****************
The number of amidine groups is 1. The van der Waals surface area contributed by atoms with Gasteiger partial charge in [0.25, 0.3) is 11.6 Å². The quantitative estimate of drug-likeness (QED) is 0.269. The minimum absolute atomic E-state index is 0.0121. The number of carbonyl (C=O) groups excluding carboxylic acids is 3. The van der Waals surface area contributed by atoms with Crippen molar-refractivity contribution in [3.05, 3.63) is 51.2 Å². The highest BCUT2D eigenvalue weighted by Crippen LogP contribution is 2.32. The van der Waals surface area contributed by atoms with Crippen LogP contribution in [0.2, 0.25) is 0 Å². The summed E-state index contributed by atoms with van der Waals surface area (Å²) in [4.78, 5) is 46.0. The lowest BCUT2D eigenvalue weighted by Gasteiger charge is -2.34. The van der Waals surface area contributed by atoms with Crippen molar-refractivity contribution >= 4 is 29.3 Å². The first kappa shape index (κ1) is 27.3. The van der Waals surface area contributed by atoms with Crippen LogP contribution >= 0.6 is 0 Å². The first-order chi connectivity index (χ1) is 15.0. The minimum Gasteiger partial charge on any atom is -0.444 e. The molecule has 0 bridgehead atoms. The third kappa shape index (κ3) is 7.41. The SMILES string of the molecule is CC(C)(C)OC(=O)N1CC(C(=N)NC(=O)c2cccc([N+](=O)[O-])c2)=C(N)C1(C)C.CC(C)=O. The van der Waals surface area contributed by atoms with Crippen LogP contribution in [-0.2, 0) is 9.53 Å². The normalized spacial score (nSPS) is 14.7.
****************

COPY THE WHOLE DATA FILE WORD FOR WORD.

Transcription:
The number of amidine groups is 1. The van der Waals surface area contributed by atoms with Gasteiger partial charge in [0.25, 0.3) is 11.6 Å². The quantitative estimate of drug-likeness (QED) is 0.269. The minimum absolute atomic E-state index is 0.0121. The number of carbonyl (C=O) groups excluding carboxylic acids is 3. The van der Waals surface area contributed by atoms with Crippen molar-refractivity contribution in [3.05, 3.63) is 51.2 Å². The highest BCUT2D eigenvalue weighted by Crippen LogP contribution is 2.32. The van der Waals surface area contributed by atoms with Crippen LogP contribution in [0.2, 0.25) is 0 Å². The summed E-state index contributed by atoms with van der Waals surface area (Å²) in [4.78, 5) is 46.0. The lowest BCUT2D eigenvalue weighted by Gasteiger charge is -2.34. The van der Waals surface area contributed by atoms with Crippen molar-refractivity contribution >= 4 is 29.3 Å². The first kappa shape index (κ1) is 27.3. The van der Waals surface area contributed by atoms with Crippen LogP contribution >= 0.6 is 0 Å². The first-order chi connectivity index (χ1) is 15.0. The minimum Gasteiger partial charge on any atom is -0.444 e. The molecule has 0 bridgehead atoms. The third kappa shape index (κ3) is 7.41. The SMILES string of the molecule is CC(C)(C)OC(=O)N1CC(C(=N)NC(=O)c2cccc([N+](=O)[O-])c2)=C(N)C1(C)C.CC(C)=O. The van der Waals surface area contributed by atoms with Crippen LogP contribution in [-0.2, 0) is 9.53 Å². The normalized spacial score (nSPS) is 14.7.